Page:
Councillor Michael agreed that the problem appeared to stem from the lack of sufficiently robust foundations at No.8 although roots may have been a contributory cause which could be solved by underpinning. This was a very attractive tree which added to the amenity and character of the area. Members should not be intimidated by the threat of compensation costs and should strive to protect trees whenever possible. Councillor Michael was concerned that a precedent would be set if the application was permitted. For the reasons outlined above, Councillor Michael seconded the motion for refusal.
Councillor Joel supported refusal and gave an historic summary of building regulations around the time the properties were constructed. This was prior to the introduction of the 1965 Building Regulations and would have been governed by Bromley By-Laws which differed significantly to those currently in existence.
The Principal Tree Officer informed Members there were no guidelines for determining by levels of percentage, whether trees were a cause of damage and not the cause; there was no requirement for it to be demonstrated beyond reasonable doubt. Trees in question need only prove to be a contributory factor not the main factor. She stipulated that previous court cases had always gone against Councils and in the last year, the Authority had paid compensation in excess of £25k each in two separate cases. Compensation was paid for any loss and damage caused by the Council's decision.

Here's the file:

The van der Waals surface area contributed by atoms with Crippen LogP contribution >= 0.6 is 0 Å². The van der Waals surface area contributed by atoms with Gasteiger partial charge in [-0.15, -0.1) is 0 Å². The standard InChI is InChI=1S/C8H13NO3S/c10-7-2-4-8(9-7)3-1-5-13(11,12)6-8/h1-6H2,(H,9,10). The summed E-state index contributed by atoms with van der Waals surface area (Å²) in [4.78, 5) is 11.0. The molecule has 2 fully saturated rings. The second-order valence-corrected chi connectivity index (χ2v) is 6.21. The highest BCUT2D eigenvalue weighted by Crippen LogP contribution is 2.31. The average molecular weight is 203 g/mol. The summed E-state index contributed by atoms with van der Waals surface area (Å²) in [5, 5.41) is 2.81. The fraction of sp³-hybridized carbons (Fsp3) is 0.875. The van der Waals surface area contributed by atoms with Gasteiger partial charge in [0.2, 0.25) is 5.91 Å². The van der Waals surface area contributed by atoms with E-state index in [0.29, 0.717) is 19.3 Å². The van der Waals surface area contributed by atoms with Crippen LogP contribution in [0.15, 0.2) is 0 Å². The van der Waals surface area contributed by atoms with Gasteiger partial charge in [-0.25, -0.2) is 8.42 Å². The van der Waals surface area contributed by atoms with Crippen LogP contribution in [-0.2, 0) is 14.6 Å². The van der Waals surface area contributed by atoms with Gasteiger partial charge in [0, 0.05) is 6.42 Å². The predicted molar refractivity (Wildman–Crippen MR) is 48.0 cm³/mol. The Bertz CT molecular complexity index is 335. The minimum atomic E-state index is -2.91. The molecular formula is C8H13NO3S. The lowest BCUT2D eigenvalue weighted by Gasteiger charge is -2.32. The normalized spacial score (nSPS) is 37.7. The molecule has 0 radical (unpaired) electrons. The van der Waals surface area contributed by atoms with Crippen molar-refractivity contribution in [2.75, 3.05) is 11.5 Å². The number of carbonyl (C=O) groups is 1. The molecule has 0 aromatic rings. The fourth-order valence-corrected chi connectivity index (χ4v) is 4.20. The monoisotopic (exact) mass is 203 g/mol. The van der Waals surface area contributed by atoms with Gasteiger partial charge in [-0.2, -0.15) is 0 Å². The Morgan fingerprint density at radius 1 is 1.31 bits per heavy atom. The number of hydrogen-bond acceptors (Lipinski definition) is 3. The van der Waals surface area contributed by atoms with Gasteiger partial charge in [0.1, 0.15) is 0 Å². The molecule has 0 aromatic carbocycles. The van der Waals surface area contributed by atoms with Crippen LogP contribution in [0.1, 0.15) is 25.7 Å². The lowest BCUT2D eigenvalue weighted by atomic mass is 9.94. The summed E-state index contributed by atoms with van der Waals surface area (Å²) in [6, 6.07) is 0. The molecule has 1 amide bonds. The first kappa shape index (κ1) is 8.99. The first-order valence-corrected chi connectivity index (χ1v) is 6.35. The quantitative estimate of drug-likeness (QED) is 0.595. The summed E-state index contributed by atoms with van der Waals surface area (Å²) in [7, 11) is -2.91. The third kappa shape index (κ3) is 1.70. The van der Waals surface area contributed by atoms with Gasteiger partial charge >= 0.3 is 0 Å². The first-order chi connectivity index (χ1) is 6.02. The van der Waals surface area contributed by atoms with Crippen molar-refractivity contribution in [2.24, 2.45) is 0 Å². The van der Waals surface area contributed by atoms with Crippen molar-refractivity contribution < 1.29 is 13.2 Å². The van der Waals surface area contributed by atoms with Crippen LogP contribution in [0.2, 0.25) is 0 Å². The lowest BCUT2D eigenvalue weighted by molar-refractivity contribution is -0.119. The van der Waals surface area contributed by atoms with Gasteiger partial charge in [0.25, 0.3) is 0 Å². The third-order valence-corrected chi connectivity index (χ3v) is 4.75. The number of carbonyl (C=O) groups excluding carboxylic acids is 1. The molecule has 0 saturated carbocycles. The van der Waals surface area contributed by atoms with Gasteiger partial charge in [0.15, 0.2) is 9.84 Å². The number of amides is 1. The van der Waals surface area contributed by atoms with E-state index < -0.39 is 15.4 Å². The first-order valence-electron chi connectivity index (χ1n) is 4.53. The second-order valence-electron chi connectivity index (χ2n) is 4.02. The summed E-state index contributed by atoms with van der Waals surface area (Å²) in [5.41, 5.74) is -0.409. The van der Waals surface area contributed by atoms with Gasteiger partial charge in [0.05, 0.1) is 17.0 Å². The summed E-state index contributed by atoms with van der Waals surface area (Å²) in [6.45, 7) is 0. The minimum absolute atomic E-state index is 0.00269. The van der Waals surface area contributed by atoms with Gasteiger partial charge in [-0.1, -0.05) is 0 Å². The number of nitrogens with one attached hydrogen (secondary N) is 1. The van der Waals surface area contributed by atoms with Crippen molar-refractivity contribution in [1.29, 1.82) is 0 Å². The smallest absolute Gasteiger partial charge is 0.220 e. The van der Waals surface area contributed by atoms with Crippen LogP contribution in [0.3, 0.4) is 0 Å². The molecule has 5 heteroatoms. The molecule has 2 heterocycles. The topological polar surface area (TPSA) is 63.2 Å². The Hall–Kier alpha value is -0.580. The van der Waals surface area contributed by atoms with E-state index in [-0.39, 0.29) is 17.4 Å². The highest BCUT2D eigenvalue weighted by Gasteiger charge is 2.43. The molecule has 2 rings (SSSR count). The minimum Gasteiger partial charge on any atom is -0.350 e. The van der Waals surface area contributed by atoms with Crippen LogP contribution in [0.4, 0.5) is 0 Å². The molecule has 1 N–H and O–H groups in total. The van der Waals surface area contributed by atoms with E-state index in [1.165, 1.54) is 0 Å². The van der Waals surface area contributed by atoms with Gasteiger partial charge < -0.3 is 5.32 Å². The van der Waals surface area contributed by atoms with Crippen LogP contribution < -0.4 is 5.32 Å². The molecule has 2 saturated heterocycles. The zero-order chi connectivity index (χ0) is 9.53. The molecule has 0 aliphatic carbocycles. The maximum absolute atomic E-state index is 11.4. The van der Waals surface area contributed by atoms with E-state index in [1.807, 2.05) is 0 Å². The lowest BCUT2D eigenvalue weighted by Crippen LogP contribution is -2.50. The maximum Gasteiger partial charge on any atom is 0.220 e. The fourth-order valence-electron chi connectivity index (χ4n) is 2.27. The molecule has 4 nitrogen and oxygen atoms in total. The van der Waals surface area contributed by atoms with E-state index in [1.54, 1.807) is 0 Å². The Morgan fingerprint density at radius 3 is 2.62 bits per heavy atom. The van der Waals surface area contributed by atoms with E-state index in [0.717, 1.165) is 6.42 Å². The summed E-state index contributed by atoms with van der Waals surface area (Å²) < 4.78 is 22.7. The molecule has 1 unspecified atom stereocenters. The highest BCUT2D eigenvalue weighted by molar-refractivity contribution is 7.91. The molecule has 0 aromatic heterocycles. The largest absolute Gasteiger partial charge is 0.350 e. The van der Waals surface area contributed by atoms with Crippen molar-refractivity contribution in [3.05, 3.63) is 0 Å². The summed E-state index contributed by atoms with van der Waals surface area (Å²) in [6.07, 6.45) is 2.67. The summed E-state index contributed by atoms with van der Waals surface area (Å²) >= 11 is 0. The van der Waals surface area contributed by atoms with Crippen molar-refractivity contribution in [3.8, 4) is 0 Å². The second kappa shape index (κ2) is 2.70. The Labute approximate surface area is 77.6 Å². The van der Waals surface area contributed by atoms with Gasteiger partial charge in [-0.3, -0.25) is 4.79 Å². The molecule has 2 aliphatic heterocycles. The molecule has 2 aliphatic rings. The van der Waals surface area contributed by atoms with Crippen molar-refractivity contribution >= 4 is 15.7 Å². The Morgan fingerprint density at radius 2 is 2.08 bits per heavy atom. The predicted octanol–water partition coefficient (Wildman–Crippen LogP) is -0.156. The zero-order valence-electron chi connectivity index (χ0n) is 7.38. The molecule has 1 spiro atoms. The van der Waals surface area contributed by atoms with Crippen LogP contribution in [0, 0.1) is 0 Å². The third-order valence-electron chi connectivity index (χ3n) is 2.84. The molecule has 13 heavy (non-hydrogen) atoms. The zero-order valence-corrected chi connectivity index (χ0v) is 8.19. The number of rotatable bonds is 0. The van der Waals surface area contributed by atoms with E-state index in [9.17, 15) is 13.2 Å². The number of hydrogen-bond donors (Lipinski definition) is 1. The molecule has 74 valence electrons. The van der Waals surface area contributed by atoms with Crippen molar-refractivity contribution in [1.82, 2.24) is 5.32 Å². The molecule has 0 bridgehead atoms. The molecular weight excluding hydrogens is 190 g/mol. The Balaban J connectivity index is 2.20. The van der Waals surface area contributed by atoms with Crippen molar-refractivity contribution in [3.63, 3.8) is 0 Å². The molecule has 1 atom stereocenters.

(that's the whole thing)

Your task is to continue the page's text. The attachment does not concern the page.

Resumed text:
A survey on drains had been undertaken in 2011 which showed there were no defects or leaks. Underpinning would be the ideal solution to the problem and costs for the work would fall to the Council. Members were advised that the Council could not choose the solution to be used as this was entirely at the discretion of the affected parties and their insurers.
Councillor Mrs Manning was surprised that Councils' decisions were overturned by Courts and that a percentage of cause was not taken into consideration by them. In this particular case, it appeared that roots did not have any impact on the property concerned and it was disappointing to note that although the rear of the property was also damaged (this was double the distance away from the tree in question), it was not mentioned within the report.